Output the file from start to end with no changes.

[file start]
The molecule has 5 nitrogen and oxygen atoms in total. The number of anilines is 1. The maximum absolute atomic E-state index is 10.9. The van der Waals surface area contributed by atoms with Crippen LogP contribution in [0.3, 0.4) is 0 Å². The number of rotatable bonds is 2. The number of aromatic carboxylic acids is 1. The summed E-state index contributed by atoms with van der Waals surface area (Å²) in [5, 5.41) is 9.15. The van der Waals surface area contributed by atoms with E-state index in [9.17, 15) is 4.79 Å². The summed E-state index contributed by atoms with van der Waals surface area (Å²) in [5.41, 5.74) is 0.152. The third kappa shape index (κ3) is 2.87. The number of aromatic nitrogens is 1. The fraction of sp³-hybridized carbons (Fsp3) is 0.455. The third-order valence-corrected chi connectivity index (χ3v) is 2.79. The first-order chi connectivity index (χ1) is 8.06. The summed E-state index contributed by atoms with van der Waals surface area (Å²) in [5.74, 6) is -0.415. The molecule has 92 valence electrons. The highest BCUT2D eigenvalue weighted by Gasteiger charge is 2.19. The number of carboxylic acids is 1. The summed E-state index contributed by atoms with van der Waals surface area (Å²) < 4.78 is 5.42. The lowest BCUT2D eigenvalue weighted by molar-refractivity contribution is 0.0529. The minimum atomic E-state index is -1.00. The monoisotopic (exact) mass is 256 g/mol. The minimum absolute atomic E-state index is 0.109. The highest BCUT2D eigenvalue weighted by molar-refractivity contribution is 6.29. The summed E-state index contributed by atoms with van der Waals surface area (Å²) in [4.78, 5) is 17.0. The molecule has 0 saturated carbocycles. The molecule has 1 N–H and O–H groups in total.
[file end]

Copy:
The molecule has 5 nitrogen and oxygen atoms in total. The number of anilines is 1. The maximum absolute atomic E-state index is 10.9. The van der Waals surface area contributed by atoms with Crippen LogP contribution in [0.3, 0.4) is 0 Å². The number of rotatable bonds is 2. The number of aromatic carboxylic acids is 1. The summed E-state index contributed by atoms with van der Waals surface area (Å²) in [5, 5.41) is 9.15. The van der Waals surface area contributed by atoms with E-state index in [9.17, 15) is 4.79 Å². The summed E-state index contributed by atoms with van der Waals surface area (Å²) in [5.41, 5.74) is 0.152. The third kappa shape index (κ3) is 2.87. The number of aromatic nitrogens is 1. The fraction of sp³-hybridized carbons (Fsp3) is 0.455. The third-order valence-corrected chi connectivity index (χ3v) is 2.79. The first-order chi connectivity index (χ1) is 8.06. The summed E-state index contributed by atoms with van der Waals surface area (Å²) in [5.74, 6) is -0.415. The molecule has 92 valence electrons. The highest BCUT2D eigenvalue weighted by Gasteiger charge is 2.19. The number of carboxylic acids is 1. The summed E-state index contributed by atoms with van der Waals surface area (Å²) < 4.78 is 5.42. The lowest BCUT2D eigenvalue weighted by molar-refractivity contribution is 0.0529. The minimum atomic E-state index is -1.00. The monoisotopic (exact) mass is 256 g/mol. The minimum absolute atomic E-state index is 0.109. The highest BCUT2D eigenvalue weighted by molar-refractivity contribution is 6.29. The summed E-state index contributed by atoms with van der Waals surface area (Å²) in [4.78, 5) is 17.0. The molecule has 0 saturated carbocycles. The molecule has 1 N–H and O–H groups in total.